Query Plan Oddities: Two Identical Missing Indexes

Execution Plans
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As I’ve been building labs for my Mastering Query Tuning class, I’ve been spelunking through data.stackexchange.com. It’s where anybody can write queries against the Stack Overflow databases, and share them with friends.

For example, Daniel Vandersluis wrote a query to see how many edits he has:

When I run that on my unindexed copy of the Stack Overflow database, I get a missing index recommendation – no surprise there:

Execution plan – view on PasteThePlan

Zooming in a little, note the impact – SQL Server is kinda saying, “Wow, if I had this index, the query would be 49.9998% faster!”

Almost but not quite 50%

Hmm. That’s an unusual impact number.

Now if you’ve been index tuning for a while, you might know that SSMS only shows the first missing index recommendation in the plan – not all of them. Therefore, when you see a missing index, it’s prudent to view the plan’s XML to see if there might be more.

And in fact, in this plan, there are TWO missing indexes – kinda:

Two indexes, one plan

That’s two missing index recommendations, for the same index, in the same plan, each of which will make a 49.9998% improvement in our plan.

So why is that? Take a closer look at our original query and note that it has two nearly identical CTEs at the beginning:

Nearly identical – but different, one filtering for PostTypeId 1, the other for 2.

For each of those, when SQL Server optimized that part of the query, it thought, “Wow, an index on PostTypeId and LastEditorUserId sure would help here!” Therefore, it recommends two missing indexes – each of which will make the query 49.9998% faster.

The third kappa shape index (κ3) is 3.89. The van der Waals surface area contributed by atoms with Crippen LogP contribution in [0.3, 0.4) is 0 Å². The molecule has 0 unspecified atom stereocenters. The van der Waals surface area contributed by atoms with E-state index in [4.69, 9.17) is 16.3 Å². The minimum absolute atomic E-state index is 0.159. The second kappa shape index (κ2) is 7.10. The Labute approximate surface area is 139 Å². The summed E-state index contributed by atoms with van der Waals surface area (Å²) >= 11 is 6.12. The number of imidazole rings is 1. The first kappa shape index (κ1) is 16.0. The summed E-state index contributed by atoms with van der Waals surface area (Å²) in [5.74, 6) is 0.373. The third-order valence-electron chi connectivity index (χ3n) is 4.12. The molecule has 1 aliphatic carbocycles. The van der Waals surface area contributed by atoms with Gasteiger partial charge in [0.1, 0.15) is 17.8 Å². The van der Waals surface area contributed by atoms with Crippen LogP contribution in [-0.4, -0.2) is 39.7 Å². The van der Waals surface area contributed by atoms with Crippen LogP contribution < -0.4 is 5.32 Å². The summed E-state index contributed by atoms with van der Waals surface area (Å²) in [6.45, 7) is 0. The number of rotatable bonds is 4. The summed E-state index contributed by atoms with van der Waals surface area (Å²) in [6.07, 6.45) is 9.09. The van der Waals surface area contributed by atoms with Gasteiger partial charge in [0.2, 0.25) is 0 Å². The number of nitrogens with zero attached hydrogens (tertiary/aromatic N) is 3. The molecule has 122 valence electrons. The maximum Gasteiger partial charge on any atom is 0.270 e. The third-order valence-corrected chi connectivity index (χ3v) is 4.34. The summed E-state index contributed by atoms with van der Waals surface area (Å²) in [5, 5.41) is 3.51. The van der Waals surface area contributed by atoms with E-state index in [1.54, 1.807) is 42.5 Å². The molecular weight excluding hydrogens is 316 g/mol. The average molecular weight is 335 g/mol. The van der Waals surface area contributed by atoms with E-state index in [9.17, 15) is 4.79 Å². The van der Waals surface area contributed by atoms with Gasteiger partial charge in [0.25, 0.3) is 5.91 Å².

That’s such a nifty example of how SQL Server breaks queries down into parts and analyzes each of them independently, even generating missing index requests independently.

Related Experiments

Erik mused – would turning on Forced Parameterization help? Here’s the plan with forced parameterization turned on, and no, that didn’t help either – we still get two identical missing index hints.

How about using the same PostTypeId in both CTEs, so it’s effectively the same query? Nope, that doesn’t help either.

Using the same variable, @PostTypeId in each CTE? Nope, same problem. In every case, SQL Server optimizes each CTE independently, generating a separate (identical) missing index for each one.

Just For Fun: Missing Index Doublemint Twins

Which led me to have a little fun – I modified both Daniel’s CTEs to have an additional join to the Comments table. Left is before, right is after with the new join:

Left is before, right is with the new join to Comments

Now, when I run the query, I get FOUR missing index requests – two identical ones on Posts, and two identical ones on Comments:

Two pairs of identical twins

But of course, when you look at the graphical plan, all you see is the first missing index request with a 39.5856% improvement – which isn’t right either:

39% my butt

And that’s why you can’t trust the impact numbers, let alone the graphical plans’ recommendations or even the field order.

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1 Comment. Leave new

  • Very interesting regarding duplicate missing index notice…

    Nice thing about SentryOne Plan Explorer is that it shows more than missing index (and saves digging into the XML)



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